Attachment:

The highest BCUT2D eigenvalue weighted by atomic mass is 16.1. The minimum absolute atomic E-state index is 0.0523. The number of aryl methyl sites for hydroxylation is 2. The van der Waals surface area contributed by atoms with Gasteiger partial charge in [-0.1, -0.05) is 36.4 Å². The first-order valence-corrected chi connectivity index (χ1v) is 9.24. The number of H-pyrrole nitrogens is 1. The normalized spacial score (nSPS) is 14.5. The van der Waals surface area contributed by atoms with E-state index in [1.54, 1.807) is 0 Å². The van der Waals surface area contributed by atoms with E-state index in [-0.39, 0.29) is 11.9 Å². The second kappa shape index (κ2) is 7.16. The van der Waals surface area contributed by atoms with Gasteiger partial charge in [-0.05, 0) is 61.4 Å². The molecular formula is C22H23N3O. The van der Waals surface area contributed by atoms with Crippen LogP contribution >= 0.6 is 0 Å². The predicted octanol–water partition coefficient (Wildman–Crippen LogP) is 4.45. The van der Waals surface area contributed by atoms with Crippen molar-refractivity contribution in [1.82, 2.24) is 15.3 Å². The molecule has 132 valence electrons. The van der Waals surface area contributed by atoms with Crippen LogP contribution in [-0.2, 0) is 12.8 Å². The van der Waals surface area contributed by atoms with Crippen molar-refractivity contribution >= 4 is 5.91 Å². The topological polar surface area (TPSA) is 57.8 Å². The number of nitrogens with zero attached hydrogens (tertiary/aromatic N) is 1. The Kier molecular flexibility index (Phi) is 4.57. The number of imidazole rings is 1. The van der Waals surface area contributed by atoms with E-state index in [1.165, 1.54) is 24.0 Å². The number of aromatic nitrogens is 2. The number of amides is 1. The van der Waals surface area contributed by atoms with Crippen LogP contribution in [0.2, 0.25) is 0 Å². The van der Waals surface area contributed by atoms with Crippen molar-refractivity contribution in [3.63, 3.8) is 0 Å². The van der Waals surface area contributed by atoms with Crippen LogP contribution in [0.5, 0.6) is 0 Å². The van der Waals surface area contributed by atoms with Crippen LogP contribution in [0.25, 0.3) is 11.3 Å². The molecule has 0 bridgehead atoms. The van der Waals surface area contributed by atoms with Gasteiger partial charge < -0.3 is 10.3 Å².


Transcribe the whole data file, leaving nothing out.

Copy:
The highest BCUT2D eigenvalue weighted by atomic mass is 16.1. The minimum absolute atomic E-state index is 0.0523. The number of aryl methyl sites for hydroxylation is 2. The van der Waals surface area contributed by atoms with Gasteiger partial charge in [-0.1, -0.05) is 36.4 Å². The first-order valence-corrected chi connectivity index (χ1v) is 9.24. The number of H-pyrrole nitrogens is 1. The normalized spacial score (nSPS) is 14.5. The van der Waals surface area contributed by atoms with E-state index in [1.54, 1.807) is 0 Å². The van der Waals surface area contributed by atoms with E-state index in [-0.39, 0.29) is 11.9 Å². The second kappa shape index (κ2) is 7.16. The van der Waals surface area contributed by atoms with Gasteiger partial charge in [-0.05, 0) is 61.4 Å². The molecular formula is C22H23N3O. The van der Waals surface area contributed by atoms with Crippen LogP contribution >= 0.6 is 0 Å². The predicted octanol–water partition coefficient (Wildman–Crippen LogP) is 4.45. The van der Waals surface area contributed by atoms with Crippen molar-refractivity contribution in [1.82, 2.24) is 15.3 Å². The molecule has 132 valence electrons. The van der Waals surface area contributed by atoms with Crippen LogP contribution in [-0.2, 0) is 12.8 Å². The van der Waals surface area contributed by atoms with Crippen molar-refractivity contribution >= 4 is 5.91 Å². The topological polar surface area (TPSA) is 57.8 Å². The number of nitrogens with zero attached hydrogens (tertiary/aromatic N) is 1. The Kier molecular flexibility index (Phi) is 4.57. The number of imidazole rings is 1. The van der Waals surface area contributed by atoms with E-state index in [1.165, 1.54) is 24.0 Å². The number of aromatic nitrogens is 2. The number of amides is 1. The van der Waals surface area contributed by atoms with Crippen LogP contribution in [0.2, 0.25) is 0 Å². The van der Waals surface area contributed by atoms with Crippen molar-refractivity contribution in [3.63, 3.8) is 0 Å². The van der Waals surface area contributed by atoms with Crippen LogP contribution in [0.5, 0.6) is 0 Å². The van der Waals surface area contributed by atoms with Crippen LogP contribution in [0.25, 0.3) is 11.3 Å². The molecule has 0 bridgehead atoms. The van der Waals surface area contributed by atoms with Gasteiger partial charge < -0.3 is 10.3 Å².